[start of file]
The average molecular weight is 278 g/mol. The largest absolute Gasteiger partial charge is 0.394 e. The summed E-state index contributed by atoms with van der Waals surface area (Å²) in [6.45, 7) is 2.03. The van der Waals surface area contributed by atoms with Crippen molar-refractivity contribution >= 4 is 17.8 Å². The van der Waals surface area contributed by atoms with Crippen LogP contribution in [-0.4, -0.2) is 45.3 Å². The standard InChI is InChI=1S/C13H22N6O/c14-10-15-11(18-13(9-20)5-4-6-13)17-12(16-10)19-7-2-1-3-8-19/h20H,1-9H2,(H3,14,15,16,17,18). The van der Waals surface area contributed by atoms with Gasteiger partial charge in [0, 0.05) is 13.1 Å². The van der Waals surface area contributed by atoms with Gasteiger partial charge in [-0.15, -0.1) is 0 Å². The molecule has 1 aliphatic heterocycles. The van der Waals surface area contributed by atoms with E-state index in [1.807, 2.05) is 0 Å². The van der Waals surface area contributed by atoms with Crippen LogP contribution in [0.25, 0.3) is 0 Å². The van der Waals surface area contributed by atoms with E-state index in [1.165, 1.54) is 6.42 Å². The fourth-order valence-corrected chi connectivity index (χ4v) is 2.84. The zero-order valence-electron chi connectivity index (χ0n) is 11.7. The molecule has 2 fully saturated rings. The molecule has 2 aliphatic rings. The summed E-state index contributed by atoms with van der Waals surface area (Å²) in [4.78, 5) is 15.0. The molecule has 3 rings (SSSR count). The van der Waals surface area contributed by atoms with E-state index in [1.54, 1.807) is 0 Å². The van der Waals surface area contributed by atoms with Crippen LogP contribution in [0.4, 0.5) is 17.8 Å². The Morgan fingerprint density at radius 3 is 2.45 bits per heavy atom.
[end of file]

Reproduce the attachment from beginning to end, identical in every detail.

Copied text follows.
The average molecular weight is 278 g/mol. The largest absolute Gasteiger partial charge is 0.394 e. The summed E-state index contributed by atoms with van der Waals surface area (Å²) in [6.45, 7) is 2.03. The van der Waals surface area contributed by atoms with Crippen molar-refractivity contribution >= 4 is 17.8 Å². The van der Waals surface area contributed by atoms with Crippen LogP contribution in [-0.4, -0.2) is 45.3 Å². The standard InChI is InChI=1S/C13H22N6O/c14-10-15-11(18-13(9-20)5-4-6-13)17-12(16-10)19-7-2-1-3-8-19/h20H,1-9H2,(H3,14,15,16,17,18). The van der Waals surface area contributed by atoms with Gasteiger partial charge in [0, 0.05) is 13.1 Å². The van der Waals surface area contributed by atoms with Gasteiger partial charge in [-0.15, -0.1) is 0 Å². The molecule has 1 aliphatic heterocycles. The van der Waals surface area contributed by atoms with E-state index in [1.807, 2.05) is 0 Å². The van der Waals surface area contributed by atoms with Crippen LogP contribution in [0.25, 0.3) is 0 Å². The van der Waals surface area contributed by atoms with E-state index in [1.165, 1.54) is 6.42 Å². The fourth-order valence-corrected chi connectivity index (χ4v) is 2.84. The zero-order valence-electron chi connectivity index (χ0n) is 11.7. The molecule has 2 fully saturated rings. The molecule has 2 aliphatic rings. The summed E-state index contributed by atoms with van der Waals surface area (Å²) in [4.78, 5) is 15.0. The molecule has 3 rings (SSSR count). The van der Waals surface area contributed by atoms with E-state index in [1.54, 1.807) is 0 Å². The van der Waals surface area contributed by atoms with Crippen LogP contribution in [0.4, 0.5) is 17.8 Å². The Morgan fingerprint density at radius 3 is 2.45 bits per heavy atom.